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Home > News & Policies > Press Secretary Briefings

For Immediate Release
Office of the Press Secretary
September 21, 2005

Press Briefing by Scott McClellan
James S. Brady Press Briefing Room

Play Video  Video (Real)

1:05 P.M. EDT

MR. McCLELLAN: Good afternoon, everyone. The President continues to work closely with Congress to accelerate response and recovery efforts in the aftermath of Hurricane Katrina. Yesterday, the President signed two bills, and this morning he signed three more. The President believes strongly that cutting through red tape and bureaucratic obstacles is essential to helping people in the region rebuild their lives and their communities.

The President thanks all the members of the Alabama, Louisiana and Mississippi delegations for their work on these important bills, and for their continued efforts to make sure the needs of the victims of Hurricane Katrina are met, and to also begin the rebuilding of the Gulf Coast region to be stronger and better than ever.

He also appreciates members of Congress who sponsored these bills to help people in the Gulf Coast region get back on their feet, including Senator Mel Martinez of Florida, Congressman Ney, Congressman Baker, Congressman Keller, Congressman Jindal and Congressman McCrery. We will be putting out more information on those pieces of legislation here shortly.

I also want to talk about Rita. Rita is a dangerous hurricane, now at category four strength. We are taking it very seriously. We urge everyone in the path of Hurricane Rita to take it seriously. We urge citizens in the path of Hurricane Rita to listen closely to state and local authorities and follow their advice. Secretary Chertoff has designated Coast Guard Admiral Hereth to be the point person for overseeing the federal preparedness and response efforts in the region. He is based out of the joint field office in Austin, Texas.

The Department of Homeland Security and FEMA have been pre-positioning food, water, ice and emergency response teams in Texas. The food and water and the ice and the tarps and generators are being pre-positioned at Fort Sam Houston in San Antonio, Texas. They are assisting with evacuation efforts that are underway. There are evacuation efforts underway in areas of Texas and Louisiana, including Galveston and New Orleans. Military assets are being repositioned, or pre-positioned, so that they are able to deploy those assets as needed immediately after the storm makes landfall and passes that region, that part of the region.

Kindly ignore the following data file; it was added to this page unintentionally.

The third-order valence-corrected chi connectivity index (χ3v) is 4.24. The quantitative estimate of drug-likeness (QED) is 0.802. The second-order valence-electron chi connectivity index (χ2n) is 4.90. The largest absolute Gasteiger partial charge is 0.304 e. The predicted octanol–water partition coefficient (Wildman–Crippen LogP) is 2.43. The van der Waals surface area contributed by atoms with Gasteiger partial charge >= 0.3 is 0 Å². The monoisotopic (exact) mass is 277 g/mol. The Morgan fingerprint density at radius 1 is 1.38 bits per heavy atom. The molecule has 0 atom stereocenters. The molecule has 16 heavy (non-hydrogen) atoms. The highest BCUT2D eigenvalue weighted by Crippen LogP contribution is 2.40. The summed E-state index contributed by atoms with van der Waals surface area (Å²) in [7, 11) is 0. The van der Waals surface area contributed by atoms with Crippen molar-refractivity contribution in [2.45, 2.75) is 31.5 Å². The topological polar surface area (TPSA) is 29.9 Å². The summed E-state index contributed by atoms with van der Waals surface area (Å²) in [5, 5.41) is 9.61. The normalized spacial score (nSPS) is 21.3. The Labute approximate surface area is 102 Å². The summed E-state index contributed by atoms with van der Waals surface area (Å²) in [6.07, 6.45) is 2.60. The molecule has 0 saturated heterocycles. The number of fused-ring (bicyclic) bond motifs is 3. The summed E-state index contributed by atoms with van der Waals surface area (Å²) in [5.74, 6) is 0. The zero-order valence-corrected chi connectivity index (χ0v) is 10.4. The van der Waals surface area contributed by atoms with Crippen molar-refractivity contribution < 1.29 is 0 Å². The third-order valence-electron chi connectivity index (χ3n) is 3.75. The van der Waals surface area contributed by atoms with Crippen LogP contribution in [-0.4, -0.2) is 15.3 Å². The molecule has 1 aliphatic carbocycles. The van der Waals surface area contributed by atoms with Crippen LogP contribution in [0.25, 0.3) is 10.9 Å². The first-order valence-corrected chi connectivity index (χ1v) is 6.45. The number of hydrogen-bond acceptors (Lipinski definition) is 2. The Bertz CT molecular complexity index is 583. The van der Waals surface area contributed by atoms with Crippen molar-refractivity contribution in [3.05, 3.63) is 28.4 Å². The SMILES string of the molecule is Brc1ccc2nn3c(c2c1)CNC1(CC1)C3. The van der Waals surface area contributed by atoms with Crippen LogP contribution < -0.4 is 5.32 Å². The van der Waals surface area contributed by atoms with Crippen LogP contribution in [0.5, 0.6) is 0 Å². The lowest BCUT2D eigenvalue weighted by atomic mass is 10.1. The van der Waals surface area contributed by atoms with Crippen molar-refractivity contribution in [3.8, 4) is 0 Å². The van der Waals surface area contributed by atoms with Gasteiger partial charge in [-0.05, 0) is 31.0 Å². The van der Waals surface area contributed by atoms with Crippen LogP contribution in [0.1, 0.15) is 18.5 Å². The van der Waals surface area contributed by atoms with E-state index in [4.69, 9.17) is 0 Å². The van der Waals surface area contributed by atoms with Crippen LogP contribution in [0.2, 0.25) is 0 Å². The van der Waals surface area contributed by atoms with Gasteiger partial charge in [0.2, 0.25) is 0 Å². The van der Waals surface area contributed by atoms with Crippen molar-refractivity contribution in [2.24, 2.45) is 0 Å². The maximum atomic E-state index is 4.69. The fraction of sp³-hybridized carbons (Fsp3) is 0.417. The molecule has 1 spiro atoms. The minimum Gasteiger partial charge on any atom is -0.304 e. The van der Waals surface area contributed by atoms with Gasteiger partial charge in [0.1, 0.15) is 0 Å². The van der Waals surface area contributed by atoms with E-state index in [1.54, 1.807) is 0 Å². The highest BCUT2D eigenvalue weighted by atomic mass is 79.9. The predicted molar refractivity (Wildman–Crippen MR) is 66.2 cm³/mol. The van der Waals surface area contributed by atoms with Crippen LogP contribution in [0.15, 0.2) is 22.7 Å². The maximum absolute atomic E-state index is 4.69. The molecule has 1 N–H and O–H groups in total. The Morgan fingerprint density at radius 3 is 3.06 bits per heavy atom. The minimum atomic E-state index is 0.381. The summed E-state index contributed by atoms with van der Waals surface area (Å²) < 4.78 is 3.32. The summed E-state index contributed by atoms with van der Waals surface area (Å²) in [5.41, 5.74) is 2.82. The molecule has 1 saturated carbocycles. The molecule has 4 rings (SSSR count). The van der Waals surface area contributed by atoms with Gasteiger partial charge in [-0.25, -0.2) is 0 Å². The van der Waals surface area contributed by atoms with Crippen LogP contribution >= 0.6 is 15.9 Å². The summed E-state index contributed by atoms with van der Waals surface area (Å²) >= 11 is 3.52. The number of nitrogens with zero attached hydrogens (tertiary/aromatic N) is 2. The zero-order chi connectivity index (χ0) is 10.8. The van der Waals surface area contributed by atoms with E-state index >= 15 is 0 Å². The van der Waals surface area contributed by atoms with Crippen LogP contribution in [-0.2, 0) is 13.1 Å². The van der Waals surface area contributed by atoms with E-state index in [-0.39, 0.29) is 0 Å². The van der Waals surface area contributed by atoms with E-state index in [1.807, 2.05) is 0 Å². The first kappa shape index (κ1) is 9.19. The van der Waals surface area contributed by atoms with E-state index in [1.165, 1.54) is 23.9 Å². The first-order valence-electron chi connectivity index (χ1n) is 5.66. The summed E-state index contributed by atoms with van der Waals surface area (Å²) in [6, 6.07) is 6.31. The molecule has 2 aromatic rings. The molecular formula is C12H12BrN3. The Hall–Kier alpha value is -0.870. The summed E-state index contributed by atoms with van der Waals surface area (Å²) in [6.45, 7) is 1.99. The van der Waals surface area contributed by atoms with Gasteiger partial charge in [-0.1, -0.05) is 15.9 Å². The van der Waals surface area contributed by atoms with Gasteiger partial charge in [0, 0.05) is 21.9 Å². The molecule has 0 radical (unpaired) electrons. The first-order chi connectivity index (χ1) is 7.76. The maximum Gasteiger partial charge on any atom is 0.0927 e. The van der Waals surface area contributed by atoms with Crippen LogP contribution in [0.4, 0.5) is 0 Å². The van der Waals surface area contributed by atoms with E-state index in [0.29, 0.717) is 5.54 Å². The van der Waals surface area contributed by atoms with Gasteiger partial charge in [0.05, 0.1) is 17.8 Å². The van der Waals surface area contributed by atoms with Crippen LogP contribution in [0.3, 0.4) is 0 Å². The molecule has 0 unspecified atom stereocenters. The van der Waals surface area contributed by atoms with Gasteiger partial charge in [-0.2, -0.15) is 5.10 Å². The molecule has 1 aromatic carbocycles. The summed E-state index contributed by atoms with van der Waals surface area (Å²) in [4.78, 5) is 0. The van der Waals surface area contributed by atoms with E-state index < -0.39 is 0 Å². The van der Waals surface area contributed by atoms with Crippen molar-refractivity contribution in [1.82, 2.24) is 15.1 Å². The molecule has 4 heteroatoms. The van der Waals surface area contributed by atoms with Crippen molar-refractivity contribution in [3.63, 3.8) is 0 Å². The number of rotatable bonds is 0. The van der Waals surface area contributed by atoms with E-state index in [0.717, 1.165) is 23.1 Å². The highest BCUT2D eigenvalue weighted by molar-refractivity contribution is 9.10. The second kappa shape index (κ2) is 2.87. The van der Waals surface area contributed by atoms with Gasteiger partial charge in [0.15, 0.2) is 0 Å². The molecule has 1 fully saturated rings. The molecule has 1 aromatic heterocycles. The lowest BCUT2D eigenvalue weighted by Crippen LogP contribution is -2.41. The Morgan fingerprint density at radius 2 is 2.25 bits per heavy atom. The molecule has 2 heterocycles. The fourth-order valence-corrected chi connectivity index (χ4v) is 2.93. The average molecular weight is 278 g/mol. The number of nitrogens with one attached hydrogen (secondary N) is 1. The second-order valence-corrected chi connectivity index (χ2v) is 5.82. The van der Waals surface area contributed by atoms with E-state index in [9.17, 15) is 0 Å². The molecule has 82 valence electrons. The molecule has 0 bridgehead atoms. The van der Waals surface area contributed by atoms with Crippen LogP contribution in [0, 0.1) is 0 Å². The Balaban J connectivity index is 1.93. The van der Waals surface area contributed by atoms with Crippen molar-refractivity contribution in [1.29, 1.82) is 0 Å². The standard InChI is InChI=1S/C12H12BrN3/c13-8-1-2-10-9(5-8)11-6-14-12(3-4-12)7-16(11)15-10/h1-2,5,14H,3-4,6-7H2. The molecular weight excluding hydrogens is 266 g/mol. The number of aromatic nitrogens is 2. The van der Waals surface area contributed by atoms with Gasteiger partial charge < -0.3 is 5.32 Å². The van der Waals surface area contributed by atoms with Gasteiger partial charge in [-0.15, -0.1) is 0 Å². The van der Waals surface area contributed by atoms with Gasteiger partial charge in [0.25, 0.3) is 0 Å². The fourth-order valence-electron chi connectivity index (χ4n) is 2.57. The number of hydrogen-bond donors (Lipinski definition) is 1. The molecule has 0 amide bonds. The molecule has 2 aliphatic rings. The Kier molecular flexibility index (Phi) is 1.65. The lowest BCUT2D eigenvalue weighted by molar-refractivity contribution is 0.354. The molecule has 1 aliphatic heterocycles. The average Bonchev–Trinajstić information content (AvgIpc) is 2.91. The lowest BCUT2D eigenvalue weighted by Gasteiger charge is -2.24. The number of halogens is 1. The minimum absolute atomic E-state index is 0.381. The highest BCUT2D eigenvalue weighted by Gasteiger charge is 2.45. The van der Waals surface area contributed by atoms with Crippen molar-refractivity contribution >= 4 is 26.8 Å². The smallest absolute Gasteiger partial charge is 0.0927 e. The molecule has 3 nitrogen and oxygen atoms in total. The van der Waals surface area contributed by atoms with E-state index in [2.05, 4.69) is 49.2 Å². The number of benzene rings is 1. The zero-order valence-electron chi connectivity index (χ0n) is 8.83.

The U.S. Coast Guard, as the President was updated yesterday, has been working to, what they termed, "buttoning down the ports," and that means moving some ships and tying ships down and making sure that they're as secure as possible.

The President has been in touch with Governors Blanco and Perry. He participated in a briefing yesterday with Governor Blanco and Mayor Nagin, and he spoke with Governor Perry yesterday. Federal officials are in close contact with their state and local counterparts. The President continues to receive regular updates. He received an update this morning. And he continues to receive updates throughout the day.

Yesterday, as I mentioned, he chaired a briefing on board the USS Iwo Jima in New Orleans, and he heard from the Department of Defense about the military preparedness efforts that are underway. There are a number of ships that are in the region, and they're repositioning those ships so that they will be prepared to provide necessary relief once the storm has hit.

And he also received updates from the Department of Homeland Security and FEMA and their pre-positioning efforts. NOAA provided an update on the path of the hurricane, as well. And the President also issued an emergency declaration yesterday at the request of the Governor of Florida. We expect he will be receiving, shortly, a request from the Governor of Texas, and I expect the Governor of Louisiana, as well. And we will move quickly on those emergency declarations, as well, as we have previously.

And with that, I will be glad to go to questions.

Q Do you have an agreement with Governor Perry to move in U.S. troops quickly, in the event they are needed?

MR. McCLELLAN: Well, Governor Perry has already activated, I think, some 5,000 National Guard troops. He has taken steps to call up a number of -- a significant number of National Guard troops. And, obviously, the Coast Guard and other military forces are prepared to assist as needed.

Q Are you confident that --

MR. McCLELLAN: That's why I talked about -- the President received a lengthy briefing from the military yesterday in that briefing onboard the Iwo Jima about what they're working to do to assist with the response and relief efforts.

Q Are you confident that the lessons learned from Katrina will be applied in the case of this hurricane?

MR. McCLELLAN: And I might want to point out, too, before I come to that question, too, that the disaster medical teams are in the region. You have nine -- at least nine search and rescue teams that are in the region so that they can deploy quickly once the storm has passed.

Q So the lessons learned from Katrina will be applied in the case of Rita?